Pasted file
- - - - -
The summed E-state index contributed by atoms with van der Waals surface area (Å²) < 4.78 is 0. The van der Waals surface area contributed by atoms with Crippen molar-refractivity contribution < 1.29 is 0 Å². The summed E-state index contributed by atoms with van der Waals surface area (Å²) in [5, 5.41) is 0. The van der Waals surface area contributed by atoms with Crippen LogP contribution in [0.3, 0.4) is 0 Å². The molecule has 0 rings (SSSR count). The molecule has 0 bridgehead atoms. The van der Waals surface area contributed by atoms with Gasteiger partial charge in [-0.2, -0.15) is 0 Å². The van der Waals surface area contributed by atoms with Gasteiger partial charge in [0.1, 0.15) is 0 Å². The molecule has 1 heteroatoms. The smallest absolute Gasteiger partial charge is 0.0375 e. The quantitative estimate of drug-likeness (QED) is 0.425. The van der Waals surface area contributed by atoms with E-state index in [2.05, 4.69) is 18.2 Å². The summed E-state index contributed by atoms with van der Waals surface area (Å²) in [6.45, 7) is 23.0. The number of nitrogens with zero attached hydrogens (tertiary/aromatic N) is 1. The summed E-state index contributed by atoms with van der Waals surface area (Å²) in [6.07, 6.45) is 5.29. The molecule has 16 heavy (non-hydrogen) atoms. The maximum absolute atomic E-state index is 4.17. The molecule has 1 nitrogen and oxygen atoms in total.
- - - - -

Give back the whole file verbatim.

The summed E-state index contributed by atoms with van der Waals surface area (Å²) < 4.78 is 0. The van der Waals surface area contributed by atoms with Crippen molar-refractivity contribution < 1.29 is 0 Å². The summed E-state index contributed by atoms with van der Waals surface area (Å²) in [5, 5.41) is 0. The van der Waals surface area contributed by atoms with Crippen LogP contribution in [0.3, 0.4) is 0 Å². The molecule has 0 rings (SSSR count). The molecule has 0 bridgehead atoms. The van der Waals surface area contributed by atoms with Gasteiger partial charge in [-0.2, -0.15) is 0 Å². The van der Waals surface area contributed by atoms with Gasteiger partial charge in [0.1, 0.15) is 0 Å². The molecule has 1 heteroatoms. The smallest absolute Gasteiger partial charge is 0.0375 e. The quantitative estimate of drug-likeness (QED) is 0.425. The van der Waals surface area contributed by atoms with E-state index in [2.05, 4.69) is 18.2 Å². The summed E-state index contributed by atoms with van der Waals surface area (Å²) in [6.45, 7) is 23.0. The number of nitrogens with zero attached hydrogens (tertiary/aromatic N) is 1. The summed E-state index contributed by atoms with van der Waals surface area (Å²) in [6.07, 6.45) is 5.29. The molecule has 16 heavy (non-hydrogen) atoms. The maximum absolute atomic E-state index is 4.17. The molecule has 1 nitrogen and oxygen atoms in total.